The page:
How do we know?

Matthijs Cornelissen
last revision: 24 March 2024

section 1
Four ways of arriving at knowledge that are used in the ordinary waking consciousness

Humanity has made such incredible progress in science and technology, that many people now think that the explicit, evidence-based knowledge that the hard sciences seek is the only kind of knowledge that can be trusted and pursued systematically. This is tragical, because this kind of objective knowledge is unfit for the study of far too many things that are central to our existence as human beings. Fortunately, there actually are other ways of knowing that can be developed in a systematic and rigorous manner. While the West has focused during the last few hundred years with stunning succes on objective knowledge of the outer, physical side of reality, the Indian civilisation has concentrated for millennia on the inner, spiritual side, and it has found ways to study this inner domain with the same rigour and mental rectitude that science has applied to the outer world.

Bringing the two knowledge systems together is however more complicated than it may look at first sight. The core of the problem is that the study of the inner domain requires not only different methods of enquiry, but also a different understanding of the basic structure of reality as a whole. Since the Indian knowledge system is wider, more complex, and in certain respects more sophisticated than that of mainstream science, incorporating it as a small niche within the existing framework of science is not possible without missing out on what may well be the most important contribution the Indian tradition can make to science: its more complex and sophisticated, consciousness-centred understanding of reality and, with that, its methods for making knowledge of the inner, subjective domain, more reliable, precise and cumulative.1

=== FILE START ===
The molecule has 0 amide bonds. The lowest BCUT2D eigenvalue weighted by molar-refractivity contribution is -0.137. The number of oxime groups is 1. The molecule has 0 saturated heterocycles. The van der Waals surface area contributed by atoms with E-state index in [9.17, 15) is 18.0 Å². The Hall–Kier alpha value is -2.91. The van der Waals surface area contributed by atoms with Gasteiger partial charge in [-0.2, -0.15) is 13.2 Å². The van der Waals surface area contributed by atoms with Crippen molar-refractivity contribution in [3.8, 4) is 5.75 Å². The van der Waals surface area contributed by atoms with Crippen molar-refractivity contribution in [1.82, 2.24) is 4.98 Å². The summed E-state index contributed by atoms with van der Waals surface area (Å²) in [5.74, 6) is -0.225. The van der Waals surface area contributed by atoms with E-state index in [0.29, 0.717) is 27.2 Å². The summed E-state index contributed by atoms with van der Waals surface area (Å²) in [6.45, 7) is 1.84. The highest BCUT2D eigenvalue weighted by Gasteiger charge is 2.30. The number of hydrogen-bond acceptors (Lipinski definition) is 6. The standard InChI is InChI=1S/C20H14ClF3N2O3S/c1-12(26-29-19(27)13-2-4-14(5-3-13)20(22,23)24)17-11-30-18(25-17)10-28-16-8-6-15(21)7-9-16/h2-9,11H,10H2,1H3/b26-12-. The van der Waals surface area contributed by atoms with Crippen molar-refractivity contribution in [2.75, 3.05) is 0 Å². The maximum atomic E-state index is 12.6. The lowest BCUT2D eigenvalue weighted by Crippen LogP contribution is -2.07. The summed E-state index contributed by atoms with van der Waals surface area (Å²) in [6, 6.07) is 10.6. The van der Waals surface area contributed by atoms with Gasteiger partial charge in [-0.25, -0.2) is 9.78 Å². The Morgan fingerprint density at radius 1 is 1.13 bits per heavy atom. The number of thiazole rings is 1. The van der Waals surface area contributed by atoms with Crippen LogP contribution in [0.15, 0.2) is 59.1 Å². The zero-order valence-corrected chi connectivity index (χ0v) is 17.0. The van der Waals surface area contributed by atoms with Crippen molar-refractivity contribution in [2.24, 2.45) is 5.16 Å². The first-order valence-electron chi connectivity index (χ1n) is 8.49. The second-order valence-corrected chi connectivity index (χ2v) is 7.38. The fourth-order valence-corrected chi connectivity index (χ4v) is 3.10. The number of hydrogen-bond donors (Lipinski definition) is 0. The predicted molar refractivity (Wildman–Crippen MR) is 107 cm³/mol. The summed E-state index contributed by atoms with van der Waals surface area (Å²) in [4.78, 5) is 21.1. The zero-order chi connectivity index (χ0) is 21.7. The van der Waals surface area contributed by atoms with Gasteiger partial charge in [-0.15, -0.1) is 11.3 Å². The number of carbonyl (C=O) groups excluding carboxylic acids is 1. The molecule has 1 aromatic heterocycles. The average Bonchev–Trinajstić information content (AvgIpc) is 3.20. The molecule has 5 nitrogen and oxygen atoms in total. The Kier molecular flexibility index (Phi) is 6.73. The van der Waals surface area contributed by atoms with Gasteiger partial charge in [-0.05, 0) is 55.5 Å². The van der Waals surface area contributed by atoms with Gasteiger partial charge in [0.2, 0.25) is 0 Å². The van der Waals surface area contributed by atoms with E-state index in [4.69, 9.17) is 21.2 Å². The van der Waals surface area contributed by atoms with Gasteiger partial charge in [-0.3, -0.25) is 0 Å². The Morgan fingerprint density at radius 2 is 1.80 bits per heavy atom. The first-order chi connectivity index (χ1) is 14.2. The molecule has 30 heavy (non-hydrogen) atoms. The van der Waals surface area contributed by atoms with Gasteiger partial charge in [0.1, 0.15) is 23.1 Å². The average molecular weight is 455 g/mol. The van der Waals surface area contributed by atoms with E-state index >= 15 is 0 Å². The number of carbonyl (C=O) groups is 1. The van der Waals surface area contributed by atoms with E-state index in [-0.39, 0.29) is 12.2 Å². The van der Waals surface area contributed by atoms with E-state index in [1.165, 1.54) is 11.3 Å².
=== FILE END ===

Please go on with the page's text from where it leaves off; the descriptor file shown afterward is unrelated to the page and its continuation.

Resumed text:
As I hope to show, the Indian tradition has developed a powerful set of ideas about reality and knowledge that together with its methods for rigorous and effective enquiry in the subjective domain has the potential of making psychology as logically coherent and quickly progressive as the physical sciences already are in their field. But before we have a look at them, we first need to do some basic groundwork, and for this we will start with four well-known ways of acquiring knowledge we all use in our ordinary lives.2

Four ways of acquiring knowledge used in the ordinary waking state